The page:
“It’s time to torture the baby again,” my wife Kara said last weekend.
“Already? It seems like we just tortured him,” I replied.
For the past few days, we’ve had to give our son Evan nebulizer treatments every four hours, a painless procedure that requires him to breathe in a near-odorless mist for fifteen minutes while he screams with his amplifier turned to eleven. The screaming part might be optional, but for us, Evan has always been willing to go the extra decibel.
There’s nothing like that sort of call to transform what had seemed like monumentally important work into inconsequential pixels on an irrelevant computer screen.
I recently heard a comedian comment that once you become an adult, unless you’re a professional athlete, you never have to run as fast as you can anymore. That sounded pretty true until last Thursday. I didn’t break any world records on my way across the parking lot, but I’m pretty sure I set a personal best, which would have been more of an achievement if the competition hadn’t been so out of shape.
Outside of Kara’s building, I rolled down the passenger window and she dove in like Bo Duke. She almost dove in like Daisy Duke, but her pants were covering her butt.
Seconds later, when we got to Evan’s daycare with Kara’s legs still kicking out the window, it turned out that his trouble breathing was of the slightly raspy kind, not the choking on a pork rind kind. We took a collective deep breath, and as the adrenaline surge began to subside, my mom’s head floated in the air above us, saying, “This is what I always meant by, ‘Just wait until you have one of your own.’” Or that could have just been the peyote wearing off.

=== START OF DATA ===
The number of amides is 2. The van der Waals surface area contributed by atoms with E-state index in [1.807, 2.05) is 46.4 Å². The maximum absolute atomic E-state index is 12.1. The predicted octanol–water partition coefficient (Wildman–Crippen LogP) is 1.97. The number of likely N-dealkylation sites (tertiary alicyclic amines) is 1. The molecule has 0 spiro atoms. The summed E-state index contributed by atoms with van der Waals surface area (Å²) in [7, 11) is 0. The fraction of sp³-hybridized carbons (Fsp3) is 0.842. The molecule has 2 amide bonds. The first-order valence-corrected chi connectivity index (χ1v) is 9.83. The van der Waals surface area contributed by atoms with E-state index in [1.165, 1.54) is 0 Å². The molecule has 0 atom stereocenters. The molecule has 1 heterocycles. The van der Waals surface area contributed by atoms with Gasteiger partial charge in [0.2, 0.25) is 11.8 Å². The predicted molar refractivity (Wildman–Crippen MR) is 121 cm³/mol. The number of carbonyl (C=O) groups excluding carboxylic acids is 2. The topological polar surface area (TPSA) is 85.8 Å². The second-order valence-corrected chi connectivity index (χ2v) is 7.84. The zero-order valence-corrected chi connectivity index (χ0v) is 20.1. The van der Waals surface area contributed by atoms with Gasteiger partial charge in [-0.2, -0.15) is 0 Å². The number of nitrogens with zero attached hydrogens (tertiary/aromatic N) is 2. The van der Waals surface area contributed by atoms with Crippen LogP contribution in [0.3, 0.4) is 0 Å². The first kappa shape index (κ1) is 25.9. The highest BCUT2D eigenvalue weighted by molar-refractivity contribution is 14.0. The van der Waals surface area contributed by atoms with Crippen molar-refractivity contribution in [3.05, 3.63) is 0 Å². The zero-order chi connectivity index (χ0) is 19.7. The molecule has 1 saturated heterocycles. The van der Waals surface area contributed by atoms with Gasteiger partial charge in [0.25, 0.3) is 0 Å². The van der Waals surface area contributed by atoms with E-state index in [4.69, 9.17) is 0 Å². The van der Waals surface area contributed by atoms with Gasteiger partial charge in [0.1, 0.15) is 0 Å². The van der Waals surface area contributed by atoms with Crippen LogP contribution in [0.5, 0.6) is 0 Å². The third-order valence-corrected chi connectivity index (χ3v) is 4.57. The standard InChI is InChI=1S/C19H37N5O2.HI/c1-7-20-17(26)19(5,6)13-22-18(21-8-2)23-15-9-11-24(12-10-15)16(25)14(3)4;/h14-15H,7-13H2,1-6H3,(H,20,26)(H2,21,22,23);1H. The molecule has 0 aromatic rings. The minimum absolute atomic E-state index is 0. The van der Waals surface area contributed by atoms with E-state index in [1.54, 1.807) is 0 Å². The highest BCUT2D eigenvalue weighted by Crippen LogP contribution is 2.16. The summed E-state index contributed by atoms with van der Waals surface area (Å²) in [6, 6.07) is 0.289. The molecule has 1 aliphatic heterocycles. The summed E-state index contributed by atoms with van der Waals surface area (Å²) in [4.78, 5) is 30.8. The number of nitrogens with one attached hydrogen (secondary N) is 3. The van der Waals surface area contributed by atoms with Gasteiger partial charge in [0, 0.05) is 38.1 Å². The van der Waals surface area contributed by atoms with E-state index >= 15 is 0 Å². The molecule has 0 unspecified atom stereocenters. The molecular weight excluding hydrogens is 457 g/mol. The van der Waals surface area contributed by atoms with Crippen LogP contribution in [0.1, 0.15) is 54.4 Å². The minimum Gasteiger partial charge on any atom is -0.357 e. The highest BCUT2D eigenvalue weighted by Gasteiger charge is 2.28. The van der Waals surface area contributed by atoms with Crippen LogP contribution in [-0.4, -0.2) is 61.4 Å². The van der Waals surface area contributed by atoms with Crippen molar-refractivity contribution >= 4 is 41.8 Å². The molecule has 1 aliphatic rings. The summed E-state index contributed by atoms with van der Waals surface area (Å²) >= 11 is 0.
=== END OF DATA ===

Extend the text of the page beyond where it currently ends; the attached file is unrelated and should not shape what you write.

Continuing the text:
At the medical center an hour later, when the doctor first said the word “nebulizer”, I thought he was telling us about his favorite weapon from a Ratchet and Clank video game.
“I prefer the alpha cannon, though an upgraded plasma whip is tough to beat for close combat,” I replied, in my mind.
“You need to give him this treatment every four hours,” the doctor said, holding the mask over Evan’s nose and mouth while Evan screamed, mist shooting out the holes on the sides of the mask like he was an angry cartoon bull.
Back in the day, when babies got colds, you gave them some Dimetapp and moved on with life. Now, babies can rent cars before they can take cold medicine. We’re also more civilized now, which is why we prefer to put our babies in half nelsons and gas their colds into submission.
Kara and I are discovering that being a parent means that you have to torture your child at times, from sucking things out of his nose with a bulb syringe to cooing at him while the nurse pricks him for a blood sample. Parenthood is not all baby powder and laughs, like the brochures promised.
Once we got home and I administered his first treatment, Kara said, “Oh, you did a really good job with that. You’re way better at it than I’d be,” using the same mind trick that I’d tried on her with ironing.
As much as the treatment has at times seemed worse than the symptoms, Evan has finally started to get used to being nebulized, and it’s helping to clear him up. Still, it’s hard not to feel like I should be walking around the house shirtless, wearing a leather apron and a dark hood. At least he’ll get to torture me back when he’s a teenager.
You can nebulize Mike Todd with your alpha cannon at firstname.lastname@example.org.